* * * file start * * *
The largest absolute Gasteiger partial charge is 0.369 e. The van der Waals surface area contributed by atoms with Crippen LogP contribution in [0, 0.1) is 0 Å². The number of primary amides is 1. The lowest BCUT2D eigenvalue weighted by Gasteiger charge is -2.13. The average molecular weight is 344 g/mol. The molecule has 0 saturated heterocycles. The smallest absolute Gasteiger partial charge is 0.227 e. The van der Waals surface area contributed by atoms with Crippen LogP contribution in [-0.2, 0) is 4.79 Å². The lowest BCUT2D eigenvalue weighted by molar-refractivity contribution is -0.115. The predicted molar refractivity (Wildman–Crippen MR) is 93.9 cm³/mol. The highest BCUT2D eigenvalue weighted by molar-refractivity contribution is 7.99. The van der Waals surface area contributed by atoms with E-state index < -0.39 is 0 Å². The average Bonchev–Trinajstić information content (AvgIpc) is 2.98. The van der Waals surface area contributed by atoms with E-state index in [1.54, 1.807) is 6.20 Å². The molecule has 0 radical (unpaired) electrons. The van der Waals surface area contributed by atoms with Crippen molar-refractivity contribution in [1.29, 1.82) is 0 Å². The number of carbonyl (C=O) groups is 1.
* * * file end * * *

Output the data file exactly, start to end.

The largest absolute Gasteiger partial charge is 0.369 e. The van der Waals surface area contributed by atoms with Crippen LogP contribution in [0, 0.1) is 0 Å². The number of primary amides is 1. The lowest BCUT2D eigenvalue weighted by Gasteiger charge is -2.13. The average molecular weight is 344 g/mol. The molecule has 0 saturated heterocycles. The smallest absolute Gasteiger partial charge is 0.227 e. The van der Waals surface area contributed by atoms with Crippen LogP contribution in [-0.2, 0) is 4.79 Å². The lowest BCUT2D eigenvalue weighted by molar-refractivity contribution is -0.115. The predicted molar refractivity (Wildman–Crippen MR) is 93.9 cm³/mol. The highest BCUT2D eigenvalue weighted by molar-refractivity contribution is 7.99. The van der Waals surface area contributed by atoms with E-state index < -0.39 is 0 Å². The average Bonchev–Trinajstić information content (AvgIpc) is 2.98. The van der Waals surface area contributed by atoms with E-state index in [1.54, 1.807) is 6.20 Å². The molecule has 0 radical (unpaired) electrons. The van der Waals surface area contributed by atoms with Crippen molar-refractivity contribution in [1.29, 1.82) is 0 Å². The number of carbonyl (C=O) groups is 1.